Finally on the 10th one, unable to resist the urge, I took the cut-away sections,  reversed them, and reattached them to the initial form, adding the lip sections used before on top of that, creating a deeper shape than my tried and true shallow triangle bowl shape:

 I haven't even fired this one yet. The concern for wasting clay and the urge to use those interesting cutaways joined to provoke me into a new direction.
This is where I am at now-today with the transformation of my triangle bowls. I think there are other forms to alter to, and I am planning on incorporating those once I have made a number of these to see how I feel about them..
 For me its usually best to limit the number of variations or alterations in each piece, so as to not miss subtle variations that can really enhance the form. I also have other variations of other shapes which have not run their course which need to be addressed. More on that later...

Thursday, May 17, 2012

What is it for? (and what do people do with your artwork once they buy it)

Don Bendel was my Ceramics professor at Northern Arizona University. He told this story that I get a lot of traction out of when dealing with the question " what is it for?".

Don used to put these on the top shelf of the salt kiln, toss empty beer bottles on top,creating a glaze pool.

 "I got this commission for a dozen or so of my pots.
 She wanted to use them in her garden. I made and delivered  the pieces, and she thought they were great. Later, she invited me over to show me how great they fit in her garden. I was led into her garden and there were of my pieces, turned upside-down, buried up to the foot into the earth, being used as stepping stones.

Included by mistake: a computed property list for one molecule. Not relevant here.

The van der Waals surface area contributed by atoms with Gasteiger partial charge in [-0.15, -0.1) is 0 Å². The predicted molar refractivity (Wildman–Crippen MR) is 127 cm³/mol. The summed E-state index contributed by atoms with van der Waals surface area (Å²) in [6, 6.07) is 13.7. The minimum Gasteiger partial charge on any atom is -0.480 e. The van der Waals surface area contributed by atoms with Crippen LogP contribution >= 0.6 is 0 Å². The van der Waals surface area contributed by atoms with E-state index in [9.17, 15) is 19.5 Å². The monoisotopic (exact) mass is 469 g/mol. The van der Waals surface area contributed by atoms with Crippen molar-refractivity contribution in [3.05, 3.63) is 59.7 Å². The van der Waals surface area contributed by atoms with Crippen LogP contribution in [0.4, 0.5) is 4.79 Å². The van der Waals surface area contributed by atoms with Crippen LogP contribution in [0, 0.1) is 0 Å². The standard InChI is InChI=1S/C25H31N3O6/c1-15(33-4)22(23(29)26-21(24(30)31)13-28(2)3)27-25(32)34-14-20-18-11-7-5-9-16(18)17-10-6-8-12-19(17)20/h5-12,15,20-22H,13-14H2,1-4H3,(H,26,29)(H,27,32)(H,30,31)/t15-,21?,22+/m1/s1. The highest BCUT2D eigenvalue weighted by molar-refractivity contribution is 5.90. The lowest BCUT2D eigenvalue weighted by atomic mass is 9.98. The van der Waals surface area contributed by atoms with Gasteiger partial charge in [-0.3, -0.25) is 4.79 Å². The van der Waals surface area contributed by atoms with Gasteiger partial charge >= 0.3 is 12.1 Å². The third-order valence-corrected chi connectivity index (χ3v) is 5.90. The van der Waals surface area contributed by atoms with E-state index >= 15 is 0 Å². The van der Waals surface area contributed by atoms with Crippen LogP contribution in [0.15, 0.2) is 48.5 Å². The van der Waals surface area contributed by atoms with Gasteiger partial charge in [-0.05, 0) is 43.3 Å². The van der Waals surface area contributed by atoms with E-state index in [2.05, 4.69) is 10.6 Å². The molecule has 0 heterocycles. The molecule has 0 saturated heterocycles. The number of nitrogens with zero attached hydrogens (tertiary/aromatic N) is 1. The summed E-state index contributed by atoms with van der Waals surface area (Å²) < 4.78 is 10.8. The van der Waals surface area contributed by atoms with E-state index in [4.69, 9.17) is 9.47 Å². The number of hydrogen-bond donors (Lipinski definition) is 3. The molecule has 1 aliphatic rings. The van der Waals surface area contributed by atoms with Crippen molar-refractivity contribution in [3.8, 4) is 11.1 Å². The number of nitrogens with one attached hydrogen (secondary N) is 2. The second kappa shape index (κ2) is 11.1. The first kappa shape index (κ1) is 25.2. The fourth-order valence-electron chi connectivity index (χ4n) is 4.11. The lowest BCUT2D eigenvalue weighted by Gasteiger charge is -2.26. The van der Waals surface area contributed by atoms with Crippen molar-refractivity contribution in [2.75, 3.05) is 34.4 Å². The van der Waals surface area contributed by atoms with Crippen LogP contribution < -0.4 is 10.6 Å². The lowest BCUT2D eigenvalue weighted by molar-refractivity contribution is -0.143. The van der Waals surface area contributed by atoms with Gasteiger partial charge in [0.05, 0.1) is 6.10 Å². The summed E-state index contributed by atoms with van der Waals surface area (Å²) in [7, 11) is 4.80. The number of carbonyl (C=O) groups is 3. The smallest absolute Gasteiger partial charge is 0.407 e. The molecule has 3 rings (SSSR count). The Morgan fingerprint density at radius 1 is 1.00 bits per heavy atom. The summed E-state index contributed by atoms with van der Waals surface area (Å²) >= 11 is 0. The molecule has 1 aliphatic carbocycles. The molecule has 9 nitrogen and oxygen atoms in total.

After getting over my surprise, I realized that once I sold the pieces to her, they were hers to do with whatever she wanted. I then had to agree, they really did look good in her garden.”
  That's how I remember it.

It is not uncommon for me to relate this story when I get asked what one of my pieces is for, a  fairly common occurance, actually. Sometimes they make a suggestion, indicating how they might use it: "

Well, I could put a candle in it", or I might even suggest something "some people put a frog in the bottom and use it for an Ikebana. Of course either is fine with me. Normally I do explain that what I am really doing is looking at form and construction techniques and playing with them. Function following form. But then I usually define the vessel to them as what it in terms of function, that it is a bowl, or a vase.

It might even look good turned upside-down and used as a stepping stone in a garden!

This one does baffle a decent number  of people:
Mmmm, gravy boat? In term of function, I leave it up to the buyer. As form, its what I cal a two-sided bowl.

One my  favorites is when I had an 8" maquette of this piece on sale at an art fair:
Patron: "What is this for?"
Artist : "Its a band-aid dispensor" (the mouth was just about the size to hold 5 band-aids).
The patron was very amused, (but apparently not enough to buy it ).
So, when I have a patron who wants to know, what a piece is for, I like to relate Don's stepping-stone story. It lets the patron know they are free to do whatever they want with the piece, and allows the artist to accept it too.

Don, Sheila(sister) and me at my BFA show, circa 1981